For all its action, special effects, and costumes, what would "Star Wars" be without the instantly recognizable music of John Williams? The legendary composer says working with director George Lucas to create the music for the film series has been a journey of its own. As fans line up for the grand finale of the series, “Star Wars: Episode III — Revenge of the Sith,” “Today” national correspondent Jamie Gangel sat down for an exclusive interview with composer John Williams.
Jamie Gangel: This is movie number six for "Star Wars." How do you feel about sequels, and prequels for that matter?
John Williams: Well, it is true that this sixth "Star Wars" is meant to be the last one, if we can believe George Lucas. I sort of took it a step at a time as it came. What's nice now is that I can see because of the way this final story has gone that it all forms a completed circle. I must say I'm getting a big kick out of having survived to be able to do it.
With five Oscars, 18 Grammys and countless other awards, you might think composing these scores comes easily. But Williams, now 73 years old, likes to say it is more perspiration than inspiration.
More from TODAY.com
2 dead, including gunman, in Washington school schooting
A student with a “blank stare” opened fire in a Washington high school’s cafeteria on Friday, killing one person and wound...
- Remains found on abandoned property are Hannah Graham's
- This girl fulfilled a beautiful promise to her sister: Watch it
- This dad battling cancer is using the time he has left to inspire
- Beards are coming back: Join anchors for No-Shave TODAY in November
- 2 dead, including gunman, in Washington school schooting
Gangel: I read you once said you can't have writer's block in Hollywood.
Williams: Working in Hollywood for the orchestra world is a very time consuming and laborious job. People [can] probably not imagine how many notes there are in an orchestral score that can be played in a minute.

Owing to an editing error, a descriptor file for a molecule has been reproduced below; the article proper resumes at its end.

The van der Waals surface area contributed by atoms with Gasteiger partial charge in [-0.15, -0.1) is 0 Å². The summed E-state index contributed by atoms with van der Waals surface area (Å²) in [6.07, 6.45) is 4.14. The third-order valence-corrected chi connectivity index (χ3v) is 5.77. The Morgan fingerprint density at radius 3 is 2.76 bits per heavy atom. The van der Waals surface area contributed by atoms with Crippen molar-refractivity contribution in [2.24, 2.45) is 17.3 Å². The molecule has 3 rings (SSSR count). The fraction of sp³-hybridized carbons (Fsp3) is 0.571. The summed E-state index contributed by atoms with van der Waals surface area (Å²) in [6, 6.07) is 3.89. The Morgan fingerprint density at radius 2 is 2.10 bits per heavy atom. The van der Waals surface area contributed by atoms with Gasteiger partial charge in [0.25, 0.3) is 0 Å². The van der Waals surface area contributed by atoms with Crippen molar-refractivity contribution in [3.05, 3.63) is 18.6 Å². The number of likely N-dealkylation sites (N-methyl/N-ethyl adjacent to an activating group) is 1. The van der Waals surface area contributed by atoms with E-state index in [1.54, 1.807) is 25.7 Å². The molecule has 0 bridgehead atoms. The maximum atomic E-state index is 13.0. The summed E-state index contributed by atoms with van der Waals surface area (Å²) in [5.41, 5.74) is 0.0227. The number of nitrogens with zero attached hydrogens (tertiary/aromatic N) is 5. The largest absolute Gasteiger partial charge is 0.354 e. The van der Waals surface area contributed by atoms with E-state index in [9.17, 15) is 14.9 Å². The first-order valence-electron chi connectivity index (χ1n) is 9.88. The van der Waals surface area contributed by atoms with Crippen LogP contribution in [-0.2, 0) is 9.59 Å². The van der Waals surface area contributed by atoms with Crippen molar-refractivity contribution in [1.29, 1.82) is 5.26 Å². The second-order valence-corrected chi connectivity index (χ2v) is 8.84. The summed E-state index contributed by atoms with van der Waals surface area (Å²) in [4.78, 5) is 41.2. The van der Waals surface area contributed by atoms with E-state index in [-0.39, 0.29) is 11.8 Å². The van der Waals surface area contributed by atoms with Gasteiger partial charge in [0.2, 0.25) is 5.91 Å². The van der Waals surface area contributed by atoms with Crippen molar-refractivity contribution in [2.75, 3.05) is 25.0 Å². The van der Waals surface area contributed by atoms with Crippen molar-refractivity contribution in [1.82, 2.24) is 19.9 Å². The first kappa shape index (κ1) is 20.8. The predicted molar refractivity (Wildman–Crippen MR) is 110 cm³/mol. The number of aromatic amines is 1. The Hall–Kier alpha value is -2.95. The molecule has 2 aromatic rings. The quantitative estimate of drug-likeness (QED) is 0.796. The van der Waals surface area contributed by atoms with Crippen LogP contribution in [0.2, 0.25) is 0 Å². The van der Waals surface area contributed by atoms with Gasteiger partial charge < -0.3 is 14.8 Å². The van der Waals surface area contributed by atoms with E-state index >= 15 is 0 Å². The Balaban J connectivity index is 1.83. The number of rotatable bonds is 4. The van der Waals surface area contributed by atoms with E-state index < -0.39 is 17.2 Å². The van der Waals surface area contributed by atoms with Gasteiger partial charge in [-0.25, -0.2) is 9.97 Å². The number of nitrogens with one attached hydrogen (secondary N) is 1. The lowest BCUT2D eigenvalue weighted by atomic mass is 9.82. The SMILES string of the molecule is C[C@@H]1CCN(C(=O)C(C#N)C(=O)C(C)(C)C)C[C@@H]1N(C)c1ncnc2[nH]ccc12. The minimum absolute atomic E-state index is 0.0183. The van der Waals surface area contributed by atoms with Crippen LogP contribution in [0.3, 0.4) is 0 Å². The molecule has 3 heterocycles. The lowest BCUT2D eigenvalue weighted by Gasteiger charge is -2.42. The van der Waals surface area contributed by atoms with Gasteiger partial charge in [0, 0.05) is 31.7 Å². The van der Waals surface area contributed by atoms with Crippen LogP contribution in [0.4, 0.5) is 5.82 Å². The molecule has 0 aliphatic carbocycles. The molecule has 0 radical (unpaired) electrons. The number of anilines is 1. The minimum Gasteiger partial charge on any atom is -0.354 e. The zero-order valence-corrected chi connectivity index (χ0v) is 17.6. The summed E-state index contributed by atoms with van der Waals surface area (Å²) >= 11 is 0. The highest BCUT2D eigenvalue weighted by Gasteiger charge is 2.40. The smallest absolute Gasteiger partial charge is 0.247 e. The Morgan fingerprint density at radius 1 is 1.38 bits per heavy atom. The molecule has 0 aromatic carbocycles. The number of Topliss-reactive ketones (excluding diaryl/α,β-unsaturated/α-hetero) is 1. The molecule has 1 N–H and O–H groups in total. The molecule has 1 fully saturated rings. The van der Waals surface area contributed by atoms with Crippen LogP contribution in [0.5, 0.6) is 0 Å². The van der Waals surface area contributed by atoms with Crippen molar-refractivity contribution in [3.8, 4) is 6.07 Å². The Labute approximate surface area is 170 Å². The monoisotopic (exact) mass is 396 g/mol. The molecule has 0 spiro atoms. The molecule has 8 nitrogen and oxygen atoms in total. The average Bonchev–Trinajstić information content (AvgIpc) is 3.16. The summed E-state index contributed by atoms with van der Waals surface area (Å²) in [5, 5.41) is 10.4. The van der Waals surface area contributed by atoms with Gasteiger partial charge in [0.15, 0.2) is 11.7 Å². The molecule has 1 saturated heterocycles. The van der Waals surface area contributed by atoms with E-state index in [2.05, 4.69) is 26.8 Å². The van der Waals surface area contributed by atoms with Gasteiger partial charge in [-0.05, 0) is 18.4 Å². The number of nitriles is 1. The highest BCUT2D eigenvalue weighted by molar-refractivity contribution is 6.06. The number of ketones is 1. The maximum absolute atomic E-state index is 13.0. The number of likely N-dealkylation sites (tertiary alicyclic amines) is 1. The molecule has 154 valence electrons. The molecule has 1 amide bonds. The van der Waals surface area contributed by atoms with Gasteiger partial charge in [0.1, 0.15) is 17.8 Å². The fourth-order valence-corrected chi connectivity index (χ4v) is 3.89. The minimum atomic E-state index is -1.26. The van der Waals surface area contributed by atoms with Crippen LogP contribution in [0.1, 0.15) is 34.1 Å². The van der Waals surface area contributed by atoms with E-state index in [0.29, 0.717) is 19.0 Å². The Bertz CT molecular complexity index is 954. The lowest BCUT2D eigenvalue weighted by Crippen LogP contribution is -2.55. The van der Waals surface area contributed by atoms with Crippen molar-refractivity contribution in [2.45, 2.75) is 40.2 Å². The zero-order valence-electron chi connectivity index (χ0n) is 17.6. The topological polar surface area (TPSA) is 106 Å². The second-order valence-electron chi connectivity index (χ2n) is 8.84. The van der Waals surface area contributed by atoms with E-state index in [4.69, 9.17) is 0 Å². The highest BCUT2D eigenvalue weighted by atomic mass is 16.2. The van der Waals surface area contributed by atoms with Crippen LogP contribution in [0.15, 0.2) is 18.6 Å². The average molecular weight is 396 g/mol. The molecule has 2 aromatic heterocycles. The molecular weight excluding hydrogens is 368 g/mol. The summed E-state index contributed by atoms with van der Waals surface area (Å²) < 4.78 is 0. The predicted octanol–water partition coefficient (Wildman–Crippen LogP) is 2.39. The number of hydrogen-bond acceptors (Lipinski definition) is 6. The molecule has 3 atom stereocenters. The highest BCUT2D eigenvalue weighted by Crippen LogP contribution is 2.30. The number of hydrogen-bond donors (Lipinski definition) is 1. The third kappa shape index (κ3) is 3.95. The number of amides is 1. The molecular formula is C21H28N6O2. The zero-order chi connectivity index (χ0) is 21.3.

Gangel: How many are there?
Williams: Could be thousands, you know. For Star Wars, we recorded 130 minutes of music.
Gangel: You have how long to write that?
Williams: Well, however many weeks we can get in the post-production schedule, usually eight or 10.
Williams: It's not a lot of time. So, we can stare at the ceiling. But we can't wait for the paint to peel, so to speak.
Gangel: Are there many eureka moments?
Williams: There are occasionally eureka moments — off the top of my head, maybe Darth Vader's theme, you know, the imperial march.
Born in New York, a musical prodigy, Williams loved jazz. But he quickly found himself composing, and over the past five decades has created the mood and tempo for more than 100 movies. His most frequent collaborator? Director Steven Spielberg — they have worked together on some of the country's more popular movies — from "ET" to "Close Encounters" to “Indiana Jones” — and, of course, who can forget “Jaws”?
Gangel: You have ruined ocean swimming for many people, and it's the music not the picture.
Williams: That's very funny about "Jaws." Isn't that amazing, I mean, those couple notes that — that made such an impact.
Gangel: Did you know that music was going to be that scary?
Williams: No, not at all. If you could really manipulate that and do it every time and in every scene and in every film, we'd all be billionaires. And we'd be, you know, geniuses.
Despite all the accomplishments, Williams says one movie overwhelmed him — when Spielberg asked him to score "Schindler's List."
Williams: Spielberg showed me the film … I couldn't speak to him. I was so devastated. Do you remember, the end of the film was the burial scene in Israel — Schindler — it's hard to speak about. I said to Steven, "You need a better composer than I am for this film." He said to me, "I know. But they're all dead!"
Gangel: What's the highest compliment someone could pay you?
Williams: A contributing human being I guess, a contributing musician. If I can contribute something to the vast canon of the great music that's been done over the centuries, [that] would be a nice thing. I'll continue trying.
© 2013 MSNBC Interactive. Reprints